Press Release

For Immediate Release Contact


Sue Ducat
Director of Communications
(301) 841-9962

Navigators And Assisters In The Third Open Enrollment Period

A new policy brief from Health Affairs and the Robert Wood Johnson Foundation looks at the role played by navigators and in-person assisters as the third open enrollment period for the insurance Marketplaces begins. A 2014 Kaiser Family Foundation survey found that during the first open enrollment period, navigators, in-person assisters (also known as IPAs), and other assisters helped more than 10.6 million people apply for health insurance and obtain financial assistance. A provision of the Affordable Care Act (ACA) made funding for IPAs (but not for navigators) available to states that set up their own exchanges but less so for those states relying on the federal Marketplace. This brief outlines the current responsibilities of navigators and assisters, and how these roles have evolved and may change.


Topics covered by this brief include:


    • What's the law?  As the brief explains, the ACA lists the duties of navigators and the training requirements instituted by the Department of Health and Human Services (HHS). The brief notes the differences between states relying on the federal Marketplace and state-based exchanges, adding that the role of IPAs was not part of the ACA legislation but established by HHS under its regulatory authority.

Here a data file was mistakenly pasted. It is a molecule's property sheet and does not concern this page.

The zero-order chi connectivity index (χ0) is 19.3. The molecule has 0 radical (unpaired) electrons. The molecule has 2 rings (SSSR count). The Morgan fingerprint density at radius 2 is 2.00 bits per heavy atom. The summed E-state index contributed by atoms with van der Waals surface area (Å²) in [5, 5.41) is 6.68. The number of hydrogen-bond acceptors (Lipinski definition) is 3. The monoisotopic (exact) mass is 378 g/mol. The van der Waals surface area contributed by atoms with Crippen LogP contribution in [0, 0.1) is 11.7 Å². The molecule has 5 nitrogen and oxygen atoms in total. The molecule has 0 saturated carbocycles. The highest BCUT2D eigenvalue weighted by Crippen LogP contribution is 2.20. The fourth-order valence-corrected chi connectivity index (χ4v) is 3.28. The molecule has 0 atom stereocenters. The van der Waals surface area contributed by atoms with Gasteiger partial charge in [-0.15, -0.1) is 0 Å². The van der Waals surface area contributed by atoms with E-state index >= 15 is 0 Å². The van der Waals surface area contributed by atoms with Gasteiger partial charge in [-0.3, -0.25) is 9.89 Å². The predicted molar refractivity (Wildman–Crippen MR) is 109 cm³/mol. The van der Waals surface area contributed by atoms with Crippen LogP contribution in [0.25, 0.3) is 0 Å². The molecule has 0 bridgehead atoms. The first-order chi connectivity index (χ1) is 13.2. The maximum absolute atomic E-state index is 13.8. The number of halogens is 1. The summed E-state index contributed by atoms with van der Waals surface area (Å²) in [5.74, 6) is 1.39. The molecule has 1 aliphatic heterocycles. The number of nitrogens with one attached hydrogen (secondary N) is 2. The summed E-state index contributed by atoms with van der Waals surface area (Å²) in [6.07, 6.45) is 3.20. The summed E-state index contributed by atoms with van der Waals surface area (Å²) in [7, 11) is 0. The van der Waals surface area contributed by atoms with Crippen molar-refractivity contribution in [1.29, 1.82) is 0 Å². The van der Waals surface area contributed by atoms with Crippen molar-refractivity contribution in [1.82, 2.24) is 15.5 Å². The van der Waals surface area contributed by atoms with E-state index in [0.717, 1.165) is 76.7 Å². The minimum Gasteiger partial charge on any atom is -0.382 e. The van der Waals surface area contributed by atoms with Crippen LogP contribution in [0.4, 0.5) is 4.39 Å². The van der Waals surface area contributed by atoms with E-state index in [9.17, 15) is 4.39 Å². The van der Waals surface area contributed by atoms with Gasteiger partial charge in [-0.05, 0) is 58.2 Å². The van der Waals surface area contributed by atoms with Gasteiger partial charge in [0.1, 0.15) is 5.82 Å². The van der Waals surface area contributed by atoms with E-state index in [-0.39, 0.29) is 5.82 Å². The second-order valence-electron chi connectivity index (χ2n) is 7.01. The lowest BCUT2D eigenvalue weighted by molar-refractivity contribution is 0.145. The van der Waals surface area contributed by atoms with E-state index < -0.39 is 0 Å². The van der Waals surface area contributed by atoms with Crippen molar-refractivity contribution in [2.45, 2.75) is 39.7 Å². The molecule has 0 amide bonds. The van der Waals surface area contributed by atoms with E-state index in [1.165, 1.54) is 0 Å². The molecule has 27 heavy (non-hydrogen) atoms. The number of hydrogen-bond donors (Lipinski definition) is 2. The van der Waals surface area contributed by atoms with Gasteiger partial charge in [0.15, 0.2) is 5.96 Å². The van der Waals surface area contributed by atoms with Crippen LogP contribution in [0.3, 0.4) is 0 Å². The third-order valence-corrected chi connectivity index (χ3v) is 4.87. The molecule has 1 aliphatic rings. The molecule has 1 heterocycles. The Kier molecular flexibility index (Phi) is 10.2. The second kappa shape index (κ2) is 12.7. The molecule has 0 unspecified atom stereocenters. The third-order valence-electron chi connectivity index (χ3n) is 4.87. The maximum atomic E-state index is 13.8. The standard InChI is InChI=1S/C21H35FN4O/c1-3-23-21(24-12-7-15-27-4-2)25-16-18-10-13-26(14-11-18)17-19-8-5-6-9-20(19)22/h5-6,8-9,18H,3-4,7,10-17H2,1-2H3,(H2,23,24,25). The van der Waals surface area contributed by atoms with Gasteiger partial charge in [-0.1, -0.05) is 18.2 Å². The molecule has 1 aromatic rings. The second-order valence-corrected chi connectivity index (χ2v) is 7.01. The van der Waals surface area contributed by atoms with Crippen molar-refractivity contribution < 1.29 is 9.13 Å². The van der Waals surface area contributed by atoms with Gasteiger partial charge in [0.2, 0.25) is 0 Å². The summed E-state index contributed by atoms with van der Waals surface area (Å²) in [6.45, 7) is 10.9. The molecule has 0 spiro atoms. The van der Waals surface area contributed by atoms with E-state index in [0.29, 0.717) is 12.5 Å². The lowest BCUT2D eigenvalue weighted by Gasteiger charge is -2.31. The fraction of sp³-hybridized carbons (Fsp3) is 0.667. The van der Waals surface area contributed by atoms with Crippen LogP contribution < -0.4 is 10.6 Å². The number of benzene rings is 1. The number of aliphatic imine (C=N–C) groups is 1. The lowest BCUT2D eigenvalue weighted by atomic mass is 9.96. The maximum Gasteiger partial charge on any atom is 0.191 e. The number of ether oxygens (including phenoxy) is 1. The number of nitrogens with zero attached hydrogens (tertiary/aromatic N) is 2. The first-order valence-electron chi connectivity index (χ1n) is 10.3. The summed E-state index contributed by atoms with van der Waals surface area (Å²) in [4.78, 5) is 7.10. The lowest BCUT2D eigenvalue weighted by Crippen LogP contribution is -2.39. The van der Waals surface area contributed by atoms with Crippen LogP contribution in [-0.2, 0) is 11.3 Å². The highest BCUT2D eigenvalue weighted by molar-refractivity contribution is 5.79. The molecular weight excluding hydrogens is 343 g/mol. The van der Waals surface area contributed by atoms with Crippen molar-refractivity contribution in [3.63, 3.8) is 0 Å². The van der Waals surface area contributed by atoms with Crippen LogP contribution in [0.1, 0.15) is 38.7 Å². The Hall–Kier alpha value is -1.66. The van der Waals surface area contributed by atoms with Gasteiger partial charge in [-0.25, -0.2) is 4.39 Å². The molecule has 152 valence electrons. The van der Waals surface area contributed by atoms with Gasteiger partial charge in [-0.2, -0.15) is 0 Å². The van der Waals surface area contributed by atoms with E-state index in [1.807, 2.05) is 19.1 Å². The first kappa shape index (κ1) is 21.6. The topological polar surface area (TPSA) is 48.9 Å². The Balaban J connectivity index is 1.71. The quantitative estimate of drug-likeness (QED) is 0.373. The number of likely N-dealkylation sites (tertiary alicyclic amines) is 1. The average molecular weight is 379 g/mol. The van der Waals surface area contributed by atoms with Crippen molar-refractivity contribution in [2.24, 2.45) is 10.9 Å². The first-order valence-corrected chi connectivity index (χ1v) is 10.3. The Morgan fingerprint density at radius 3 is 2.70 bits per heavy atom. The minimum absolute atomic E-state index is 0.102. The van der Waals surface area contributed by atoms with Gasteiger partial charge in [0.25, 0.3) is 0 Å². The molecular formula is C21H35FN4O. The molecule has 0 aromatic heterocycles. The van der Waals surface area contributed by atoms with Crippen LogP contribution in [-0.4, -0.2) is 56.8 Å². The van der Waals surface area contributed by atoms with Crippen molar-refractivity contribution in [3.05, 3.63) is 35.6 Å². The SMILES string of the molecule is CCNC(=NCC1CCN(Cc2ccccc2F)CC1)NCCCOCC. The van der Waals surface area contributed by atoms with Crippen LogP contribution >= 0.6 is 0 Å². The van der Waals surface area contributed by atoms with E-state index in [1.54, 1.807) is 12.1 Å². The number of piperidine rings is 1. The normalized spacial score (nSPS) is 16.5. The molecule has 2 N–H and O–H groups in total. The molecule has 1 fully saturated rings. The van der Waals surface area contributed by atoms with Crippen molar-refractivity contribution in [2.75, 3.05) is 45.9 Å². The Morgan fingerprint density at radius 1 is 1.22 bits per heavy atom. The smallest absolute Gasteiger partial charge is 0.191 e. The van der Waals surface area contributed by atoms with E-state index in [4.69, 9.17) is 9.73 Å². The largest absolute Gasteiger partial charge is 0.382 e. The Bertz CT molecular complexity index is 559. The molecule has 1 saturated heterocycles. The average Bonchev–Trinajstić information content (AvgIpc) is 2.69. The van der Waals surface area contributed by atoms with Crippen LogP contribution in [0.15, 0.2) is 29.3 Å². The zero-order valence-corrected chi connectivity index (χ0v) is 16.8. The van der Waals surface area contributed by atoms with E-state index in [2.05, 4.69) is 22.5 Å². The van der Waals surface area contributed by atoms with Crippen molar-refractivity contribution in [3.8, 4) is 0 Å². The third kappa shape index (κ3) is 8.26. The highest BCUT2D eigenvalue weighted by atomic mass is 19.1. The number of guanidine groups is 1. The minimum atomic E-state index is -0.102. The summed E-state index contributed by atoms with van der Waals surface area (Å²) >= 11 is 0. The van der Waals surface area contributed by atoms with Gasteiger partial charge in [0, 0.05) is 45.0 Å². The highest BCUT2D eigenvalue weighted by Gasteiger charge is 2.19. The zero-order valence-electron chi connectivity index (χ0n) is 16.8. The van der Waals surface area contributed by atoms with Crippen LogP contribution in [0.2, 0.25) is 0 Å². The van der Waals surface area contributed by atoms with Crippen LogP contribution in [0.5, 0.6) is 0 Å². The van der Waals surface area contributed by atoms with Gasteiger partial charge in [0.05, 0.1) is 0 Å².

• What's the debate?  Since many navigators and IPAs were funded through one-year grants, their continuity has sometimes been precarious. As the brief explains, some states turned to insurance agents and brokers, many of whom did not embrace the ACA, to fill the void. The brief provides examples of ways different states used brokers to fill consumer assistance needs—and also points out that although brokers may continue to play an integral role in enrollment going forward, they may have less experience with assisting some hard-to-reach populations that the Marketplaces are trying to enroll.
    • What's next? As the third open enrollment period gets underway, the brief observes that leveraging relationships with brokers can help fill gaps in consumer assistance and leave time for navigators to focus on tough cases and hard-to-reach populations. HHS recently announced $67 million in grant funding for navigators, with the possibility of three-year grants, bringing peace of mind to navigator entities that worry about the sustainability of their work.